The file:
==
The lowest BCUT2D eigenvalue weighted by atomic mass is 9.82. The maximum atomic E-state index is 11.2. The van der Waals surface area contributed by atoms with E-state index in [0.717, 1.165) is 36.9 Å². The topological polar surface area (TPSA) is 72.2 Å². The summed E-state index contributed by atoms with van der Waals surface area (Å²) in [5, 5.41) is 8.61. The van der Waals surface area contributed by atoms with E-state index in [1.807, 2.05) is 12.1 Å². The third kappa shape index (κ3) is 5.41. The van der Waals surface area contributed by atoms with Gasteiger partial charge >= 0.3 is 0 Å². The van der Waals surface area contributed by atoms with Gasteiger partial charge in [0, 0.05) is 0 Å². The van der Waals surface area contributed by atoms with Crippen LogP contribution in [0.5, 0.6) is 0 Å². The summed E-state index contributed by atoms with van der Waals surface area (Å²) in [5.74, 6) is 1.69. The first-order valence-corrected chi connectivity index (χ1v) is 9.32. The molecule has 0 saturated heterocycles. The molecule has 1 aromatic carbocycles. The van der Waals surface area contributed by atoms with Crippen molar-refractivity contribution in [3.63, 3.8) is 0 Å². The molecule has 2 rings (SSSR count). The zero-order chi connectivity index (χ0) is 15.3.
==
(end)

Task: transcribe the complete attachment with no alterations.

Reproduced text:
The lowest BCUT2D eigenvalue weighted by atomic mass is 9.82. The maximum atomic E-state index is 11.2. The van der Waals surface area contributed by atoms with E-state index in [0.717, 1.165) is 36.9 Å². The topological polar surface area (TPSA) is 72.2 Å². The summed E-state index contributed by atoms with van der Waals surface area (Å²) in [5, 5.41) is 8.61. The van der Waals surface area contributed by atoms with E-state index in [1.807, 2.05) is 12.1 Å². The third kappa shape index (κ3) is 5.41. The van der Waals surface area contributed by atoms with Gasteiger partial charge >= 0.3 is 0 Å². The van der Waals surface area contributed by atoms with Gasteiger partial charge in [0, 0.05) is 0 Å². The van der Waals surface area contributed by atoms with Crippen LogP contribution in [0.5, 0.6) is 0 Å². The summed E-state index contributed by atoms with van der Waals surface area (Å²) in [5.74, 6) is 1.69. The first-order valence-corrected chi connectivity index (χ1v) is 9.32. The molecule has 0 saturated heterocycles. The molecule has 1 aromatic carbocycles. The van der Waals surface area contributed by atoms with Crippen molar-refractivity contribution in [3.63, 3.8) is 0 Å². The molecule has 2 rings (SSSR count). The zero-order chi connectivity index (χ0) is 15.3.